Berklee Today

Steven Tyler Walks This Way

Aerosmith's Steven Tyler

On May 8, Steven Tyler of Aerosmith stopped by Berklee and gave a clinic for the students in the Berklee Performance Center. Tyler, former co-manager Keith Garde, and Professor Livingston Taylor sat on stools on the stage and spoke casually with Taylor asking the questions. Tyler answered candidly and provided an inside glimpse of what it has been like to be in a major rock band.

Tyler spoke of his humble beginnings as a teenager playing swing and show tunes on drums during the summers at his father's New Hampshire resort. He recalled becoming entranced by rock and finding his identity as a rock musician. "I pretended I was someone else until that person became me," he told the crowd. "It would have been easy to get blown out of the water with people saying your music sounds like the Kinks or that you look like Mick Jagger and Keith Richards. We had to believe in ourselves. The first song we wrote was 'Movin' Out.' After that happened and we realized we could write songs, it was all over." He went on to say that the band developed their identity and worked hard to attract a following. "We wrote a bunch of songs, and we stayed together as a band," Tyler said. "Up until this minute, I pinch myself every day because this is such a trip."

Tyler also spoke about the realities of keeping a music career alive by making concessions to the powers that be without feeling that you have sold out. "I'm a rocker at heart, but I like the ballads too. You put songs like 'Young Lust' and 'Train Kept a Rolling' on a record and then put on songs like 'Angel' or 'Dream On' that the radio plays to keep your head above water. Otherwise, you're gone, out of the picture. Do you call that selling out? I happen to like having a million dollars in the bank! You can be angry and hate your label, but then you'll never get your 'Dream On' on an album with 'Train Kept a Rolling.' We still get to go out there and rock. We've got the best of both worlds."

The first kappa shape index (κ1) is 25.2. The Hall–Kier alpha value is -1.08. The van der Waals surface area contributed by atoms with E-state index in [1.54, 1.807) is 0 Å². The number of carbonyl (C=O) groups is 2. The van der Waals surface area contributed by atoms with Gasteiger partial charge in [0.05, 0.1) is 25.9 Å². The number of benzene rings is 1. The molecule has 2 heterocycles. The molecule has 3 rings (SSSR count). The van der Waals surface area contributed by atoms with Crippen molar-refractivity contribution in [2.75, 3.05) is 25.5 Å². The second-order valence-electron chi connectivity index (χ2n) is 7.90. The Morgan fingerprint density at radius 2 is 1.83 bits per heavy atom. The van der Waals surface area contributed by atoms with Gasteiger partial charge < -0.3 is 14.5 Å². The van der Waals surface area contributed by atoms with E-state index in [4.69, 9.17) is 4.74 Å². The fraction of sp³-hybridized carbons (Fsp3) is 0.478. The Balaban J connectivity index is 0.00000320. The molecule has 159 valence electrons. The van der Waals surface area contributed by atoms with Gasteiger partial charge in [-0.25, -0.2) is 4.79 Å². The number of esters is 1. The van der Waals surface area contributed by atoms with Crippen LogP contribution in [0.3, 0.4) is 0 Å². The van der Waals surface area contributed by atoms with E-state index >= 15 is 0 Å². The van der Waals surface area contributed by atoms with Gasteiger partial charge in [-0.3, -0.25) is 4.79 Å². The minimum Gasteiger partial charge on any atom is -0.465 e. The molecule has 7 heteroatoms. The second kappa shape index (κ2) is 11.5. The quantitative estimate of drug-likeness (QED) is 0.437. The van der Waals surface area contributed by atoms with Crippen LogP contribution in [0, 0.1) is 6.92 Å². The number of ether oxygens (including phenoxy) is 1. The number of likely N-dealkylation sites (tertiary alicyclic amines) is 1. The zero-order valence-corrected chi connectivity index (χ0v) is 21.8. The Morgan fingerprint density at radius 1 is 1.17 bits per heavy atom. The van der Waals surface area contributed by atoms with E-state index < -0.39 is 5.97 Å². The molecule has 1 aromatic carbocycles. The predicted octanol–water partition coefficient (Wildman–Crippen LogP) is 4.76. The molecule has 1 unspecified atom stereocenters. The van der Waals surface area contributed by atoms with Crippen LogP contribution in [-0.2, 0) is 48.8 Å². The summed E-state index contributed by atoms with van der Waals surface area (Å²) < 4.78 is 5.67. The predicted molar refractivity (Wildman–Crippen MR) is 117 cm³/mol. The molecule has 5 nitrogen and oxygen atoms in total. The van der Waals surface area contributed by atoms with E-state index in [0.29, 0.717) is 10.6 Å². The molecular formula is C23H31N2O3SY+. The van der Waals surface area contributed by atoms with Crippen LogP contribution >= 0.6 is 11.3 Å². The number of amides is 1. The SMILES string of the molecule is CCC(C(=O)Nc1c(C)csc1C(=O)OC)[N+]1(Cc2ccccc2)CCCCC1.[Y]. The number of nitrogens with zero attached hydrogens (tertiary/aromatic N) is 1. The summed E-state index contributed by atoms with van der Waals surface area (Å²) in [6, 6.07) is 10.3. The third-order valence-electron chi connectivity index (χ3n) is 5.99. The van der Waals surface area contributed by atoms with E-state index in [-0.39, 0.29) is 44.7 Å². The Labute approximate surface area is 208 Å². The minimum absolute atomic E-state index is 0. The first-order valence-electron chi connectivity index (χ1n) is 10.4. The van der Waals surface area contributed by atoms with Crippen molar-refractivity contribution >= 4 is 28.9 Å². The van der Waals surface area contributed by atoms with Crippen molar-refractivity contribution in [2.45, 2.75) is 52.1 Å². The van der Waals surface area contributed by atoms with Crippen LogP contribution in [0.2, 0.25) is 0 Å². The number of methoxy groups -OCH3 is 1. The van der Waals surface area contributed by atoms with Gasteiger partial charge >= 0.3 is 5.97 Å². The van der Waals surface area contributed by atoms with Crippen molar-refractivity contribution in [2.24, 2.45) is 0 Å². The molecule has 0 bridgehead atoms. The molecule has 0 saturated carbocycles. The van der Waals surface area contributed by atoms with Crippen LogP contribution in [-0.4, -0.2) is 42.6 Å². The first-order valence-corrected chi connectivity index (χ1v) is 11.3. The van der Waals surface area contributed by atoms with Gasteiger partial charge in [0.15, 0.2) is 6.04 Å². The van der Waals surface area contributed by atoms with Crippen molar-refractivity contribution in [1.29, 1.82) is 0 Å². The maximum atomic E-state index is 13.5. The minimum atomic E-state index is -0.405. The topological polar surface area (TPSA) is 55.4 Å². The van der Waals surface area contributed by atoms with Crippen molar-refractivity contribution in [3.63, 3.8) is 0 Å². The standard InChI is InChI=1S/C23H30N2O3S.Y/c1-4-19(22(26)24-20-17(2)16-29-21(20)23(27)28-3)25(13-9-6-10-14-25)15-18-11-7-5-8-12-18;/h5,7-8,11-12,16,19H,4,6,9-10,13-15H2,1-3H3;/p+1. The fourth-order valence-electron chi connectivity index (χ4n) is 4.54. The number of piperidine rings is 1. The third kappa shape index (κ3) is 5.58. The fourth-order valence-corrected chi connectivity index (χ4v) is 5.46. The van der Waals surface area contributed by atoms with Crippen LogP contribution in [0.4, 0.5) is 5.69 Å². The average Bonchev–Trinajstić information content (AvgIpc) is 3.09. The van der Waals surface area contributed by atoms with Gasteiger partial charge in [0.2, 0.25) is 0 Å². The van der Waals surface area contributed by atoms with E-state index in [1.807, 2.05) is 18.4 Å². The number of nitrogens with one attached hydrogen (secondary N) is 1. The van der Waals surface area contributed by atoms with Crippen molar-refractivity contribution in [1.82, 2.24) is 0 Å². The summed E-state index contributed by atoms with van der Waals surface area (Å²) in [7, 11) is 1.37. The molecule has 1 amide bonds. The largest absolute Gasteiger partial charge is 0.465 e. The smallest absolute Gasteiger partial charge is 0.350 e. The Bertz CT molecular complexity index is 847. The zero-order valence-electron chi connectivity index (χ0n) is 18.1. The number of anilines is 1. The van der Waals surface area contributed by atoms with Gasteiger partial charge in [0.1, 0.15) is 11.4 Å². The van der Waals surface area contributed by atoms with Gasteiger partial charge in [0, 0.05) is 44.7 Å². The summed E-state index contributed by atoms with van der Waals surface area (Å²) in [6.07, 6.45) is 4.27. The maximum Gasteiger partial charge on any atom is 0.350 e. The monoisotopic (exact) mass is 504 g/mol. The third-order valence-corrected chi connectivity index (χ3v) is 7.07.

Tyler addressed questions about being on a major label. "We have a great deal worth millions of dollars with Sony. What it's all about when you make it big is that on every dollar they keep 75 cents and give you 25 cents. Then every time they see you, they tell you how shiny your quarter is. The best thing about being on a big label is the distribution. Your record comes out here and in Indonesia on the same day."

Taylor asked if things get easier or simpler once a band makes it. In reply, Tyler gave a rundown of what it costs to keep Aerosmith on the road for a week. "It goes like this," Tyler said. "Video screen $75k, sound $44k, light $53k, seven busses $23k, trucking $40k, staging $7k, security $3k, crew payroll (60 people) $72k, crew hotels $45k. That's what costs us each week before we start making money." He illustrated that problems don't go away and expenses just grow when a group is successful.

Tyler went on to answer a number of audience questions. The crowd clamored for him to sing, and Tyler obliged with a few songs at the piano before finally saying goodbye.